Will State’s New Sprawl Law Actually Contain Development?

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Earlier this fall, Governor Schwarzenegger signed into law a piece of groundbreaking legislation that would address global warming by curbing sprawl development.  A recent piece in the San Francisco Chronicle takes a closer look at the legislation to see whether it will actually have an impact on how California grows.

The ultimate impact will depend on how the legislation is put into
effect, and whether its carrots and sticks will outweigh the cries from
people who don’t want big new buildings on their block.

Whatever the law’s accomplishments, proponents hope it sends a clear
message that will be reflected in future legislation and policies on
the state and local levels: Dense, transit-oriented development is a
critical goal for the collective good.

"A small step can be an important step if it’s the step that turns
the corner," said Tom Adams, board president of the California League
of Conservation Voters, the principal drafter of the legislation. "I
think it will change forever the way we look at land use in California."

This small step could have big dividends for California if the Governor empowers agencies to enforce the legislation as written.  During the debate before the legislation was passed, the California Progress Report outlined what the new law should accomplish:

The California Progress Report summarizes what the legislation does:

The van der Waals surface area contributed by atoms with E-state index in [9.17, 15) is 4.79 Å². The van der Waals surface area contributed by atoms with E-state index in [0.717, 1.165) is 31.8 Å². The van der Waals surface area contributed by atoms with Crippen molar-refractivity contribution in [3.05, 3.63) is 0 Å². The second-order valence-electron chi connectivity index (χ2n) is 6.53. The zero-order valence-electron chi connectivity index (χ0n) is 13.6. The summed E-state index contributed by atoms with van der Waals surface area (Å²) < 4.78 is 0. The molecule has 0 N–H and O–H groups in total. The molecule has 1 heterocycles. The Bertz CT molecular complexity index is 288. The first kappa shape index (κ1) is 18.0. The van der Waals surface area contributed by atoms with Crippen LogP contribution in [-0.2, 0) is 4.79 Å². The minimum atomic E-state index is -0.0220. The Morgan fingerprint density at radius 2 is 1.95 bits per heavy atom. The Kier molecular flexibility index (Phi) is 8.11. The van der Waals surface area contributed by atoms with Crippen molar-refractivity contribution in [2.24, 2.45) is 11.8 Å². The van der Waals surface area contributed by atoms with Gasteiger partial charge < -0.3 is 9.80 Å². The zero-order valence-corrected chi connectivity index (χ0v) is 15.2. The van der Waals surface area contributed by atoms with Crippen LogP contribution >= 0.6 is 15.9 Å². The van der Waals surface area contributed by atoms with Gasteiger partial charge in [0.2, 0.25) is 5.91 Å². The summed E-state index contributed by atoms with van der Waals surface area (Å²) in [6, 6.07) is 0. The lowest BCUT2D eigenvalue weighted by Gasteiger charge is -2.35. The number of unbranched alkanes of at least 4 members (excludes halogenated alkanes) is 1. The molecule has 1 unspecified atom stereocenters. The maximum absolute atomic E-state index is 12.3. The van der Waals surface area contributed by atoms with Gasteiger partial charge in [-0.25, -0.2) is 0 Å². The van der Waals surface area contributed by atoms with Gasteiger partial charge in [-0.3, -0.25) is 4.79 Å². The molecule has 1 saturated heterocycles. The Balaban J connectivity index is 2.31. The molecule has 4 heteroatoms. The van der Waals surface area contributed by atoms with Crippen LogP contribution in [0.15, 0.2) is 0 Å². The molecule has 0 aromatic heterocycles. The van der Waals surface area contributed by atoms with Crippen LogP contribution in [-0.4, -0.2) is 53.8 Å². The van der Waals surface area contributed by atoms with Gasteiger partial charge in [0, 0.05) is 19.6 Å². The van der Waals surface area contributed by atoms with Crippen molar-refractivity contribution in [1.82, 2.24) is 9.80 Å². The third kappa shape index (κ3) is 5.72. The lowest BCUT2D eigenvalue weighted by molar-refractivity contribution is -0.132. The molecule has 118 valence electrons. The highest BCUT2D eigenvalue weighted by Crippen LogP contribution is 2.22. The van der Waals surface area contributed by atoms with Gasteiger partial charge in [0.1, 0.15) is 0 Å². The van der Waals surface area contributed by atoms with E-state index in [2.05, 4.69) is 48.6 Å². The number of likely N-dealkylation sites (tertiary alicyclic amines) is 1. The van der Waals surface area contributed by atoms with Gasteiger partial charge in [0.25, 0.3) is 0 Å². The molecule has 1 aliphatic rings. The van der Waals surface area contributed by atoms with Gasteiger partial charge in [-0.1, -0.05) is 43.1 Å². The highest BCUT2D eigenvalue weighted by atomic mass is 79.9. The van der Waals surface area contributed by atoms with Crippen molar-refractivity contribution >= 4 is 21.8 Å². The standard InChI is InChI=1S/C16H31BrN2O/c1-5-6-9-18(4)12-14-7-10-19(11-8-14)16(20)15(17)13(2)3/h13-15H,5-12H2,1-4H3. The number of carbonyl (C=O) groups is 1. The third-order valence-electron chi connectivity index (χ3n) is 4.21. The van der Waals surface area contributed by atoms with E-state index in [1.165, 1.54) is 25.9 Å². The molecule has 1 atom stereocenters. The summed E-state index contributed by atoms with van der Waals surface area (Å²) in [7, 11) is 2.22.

• Transportation planning: The California Air Resources Board (CARB)
will set regional greenhouse gas reduction targets after consultation
with local governments. That target must be incorporated within that
region’s Regional Transportation Plan (RTP), the long-term blueprint of
a region’s transportation system. The resulting model will be called
the Sustainable Communities Strategy.

• Housing planning: Each region’s Regional Housing Needs Assessment
(RHNA) – the state mandated process for local jurisdictions to address
their fair share of regional housing needs – will be adjusted to become
aligned with the land use plan in that region’s Sustainable Communities
Strategy in its RTP (which will account for greenhouse gas reduction
targets).

• CEQA reform: Environmental review will create incentives to implement the strategy, especially transit priority projects.

This article has gathered a lot of interest from around the Internet so far drawing stories from Planetizen and The City Fix.  However, no matter who looks at the issue, nearly everyone agrees that the deciding factor on whether this legislation will be more than just a "feel good" move will be in how it is enforced.  Will Governor Schwarzenegger empower state agencies to the point of overwhelming local pols in a ratable chase to build the biggest box on a street corner near you.

Photo: Exhuberance/Flickr

  • I was listening to KPCC this morning, and the Homebuilders Association is pushing Congress to help them build more suburban tract housing by loosening housing loan standards and home builder credit standards.

    The automakers are going to get bailed out, and the financial crooks who lent money that could not be paid (and made money on transactional fees), are getting their billions as I type.

    This law will never come close to affecting the kind of change we need to protect our wilderness areas, natural resources and biodiversity.

    A huge chunk of our economy goes into auto-based activity and large scale construction. Everyone cries out “Jobs! Jobs! Jobs!” when you touch their precious entitlement programs (which they see as “free market enterprise”).

    We need an alternative system of federal entitlement – and we need to do away with many of the current entitlement regimes that keep automaking, sprawl-based construction, and finance at the top of our economic pecking order.

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